Now, that you have GSL installed, open your preferred C++ editor (if don’t have one, a good suggestion is Visual Studio Code) and write a C++ GSL program, see the GSL usage part of the article for an example.

GSL usage example - solving a linear system of equations:

In this part of the article, I will show you how to use GSL to solve a linear system of equation:

$A \cdot x = b$

Let’s start by including the necessary header files and filling the above A matrix and b vector with some values. For simplicity, we are going to use some random hard coded values. I will leave it as an exercise for the reader to discover how to use GSL to fill A and b with random numbers:

Next, we are going to use GSL views to access the data from the above two arrays:

You can, optionally, print the vector and matrix values using gsl_vector_fprintf and gsl_matrix_fprintf, e.g.:

Please note, that a matrix is printed in the order that is stored in memory, row by row.

In order to solve the above system with GSL we first need to decompose the matrix A into the LU form and pass the decomposed matrix to the GSL linear solver:

Please note that we allocate memory for the solution vector x and a permutation of the rows of the matrix A during the LU decomposition. Since GSL is a C library, we need to release the allocated memory manually when it is not needed. Another observation is that the original values of the matrix A are destroyed during the decomposition and replaced with the values of the decomposition.

Here is entire program:

This is how you can compile the above program on a Linux machine:

and on a macOS machine:

Here is an example of what I see on a Linux machine when I build and run the above program:

For Windows, create a new C++ console application and replace the C++ code generated by Visual Studio with the above C++ program. Since we’ve installed GSL with vcpkg, Visual Studio knows where to find the include files and with what library to link the project, all you have to do is build and run the program.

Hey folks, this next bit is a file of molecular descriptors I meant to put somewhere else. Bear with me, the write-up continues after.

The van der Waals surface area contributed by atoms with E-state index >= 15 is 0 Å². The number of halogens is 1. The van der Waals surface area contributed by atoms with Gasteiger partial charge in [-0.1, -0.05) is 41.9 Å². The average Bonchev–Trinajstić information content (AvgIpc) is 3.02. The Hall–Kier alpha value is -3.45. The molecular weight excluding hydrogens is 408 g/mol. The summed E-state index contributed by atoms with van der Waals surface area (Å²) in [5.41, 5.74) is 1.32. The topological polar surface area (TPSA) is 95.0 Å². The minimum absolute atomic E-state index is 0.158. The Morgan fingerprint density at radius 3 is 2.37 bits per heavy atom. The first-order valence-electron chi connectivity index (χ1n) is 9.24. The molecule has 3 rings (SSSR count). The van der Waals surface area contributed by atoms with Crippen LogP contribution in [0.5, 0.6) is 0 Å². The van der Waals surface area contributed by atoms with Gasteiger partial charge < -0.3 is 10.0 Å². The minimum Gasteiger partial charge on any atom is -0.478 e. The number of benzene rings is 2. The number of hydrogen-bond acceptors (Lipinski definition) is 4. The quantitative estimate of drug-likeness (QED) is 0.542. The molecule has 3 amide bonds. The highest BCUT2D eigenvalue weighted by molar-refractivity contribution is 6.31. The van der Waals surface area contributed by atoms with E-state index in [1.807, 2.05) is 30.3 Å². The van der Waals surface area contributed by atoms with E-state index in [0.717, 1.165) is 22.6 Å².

Here is an example of what I see on a Windows machine:

Create a C++ GSL CMake based project:

In the last part of the article, I will show you how to create a portable C++ and GSL CMake based project that can be used on Windows, macOS and Linux. This is useful if you are interested in running the same project on multiple operating systems.

I will assume that you have a folder named gsl_tests with a C++ program named gsl_test.cpp that contains the code presented in the previous section. In the same folder create a new file named CMakeLists.txt with the next content:

For Linux and macOS, open a Terminal and navigate to the gsl_tests folder:

You should end up with an executable named gsl_demo in the build folder.

For Windows, go to the Start menu, find the Visual Studio 2019 menu and from it start x64 Native Tools Command Prompt for VS 2019. From the above Command Prompt navigate to where you’ve placed the gsl_tests folder. Here, I will assume for simplicity, that you have the folder gsl_tests in C:\DEV and that your vcpkg installation is also in C:\DEV:

At this point, you can build the project from the same Command Prompt with:

and you should end up with an executable named gsl_demo.exe inside the Release folder.

Alternatively, open C:\DEV\gsl_tests\build in Windows Explorer, right click on gsl_demo.sln and chose to open it with Visual Studio 2019. You should see a list of projects, right click on the one named gsl_demo and make it the default one than build it. At this point, you can run the code as usual with CTRL + F5, F5 or from the Debug menu.

As a side note, latest Visual Studio installer should install cmake for you. If you get an error when trying to use cmake with the above instructions, first check that you are using a proper Visual Studio command prompt. If you still can’t find cmake, you can install it from https://cmake.org/, just be sure to add it to the Windows path.

If you need to learn about Linear Algebra, I would recommend reading Linear Algebra and Learning from Data by Gilbert Strang: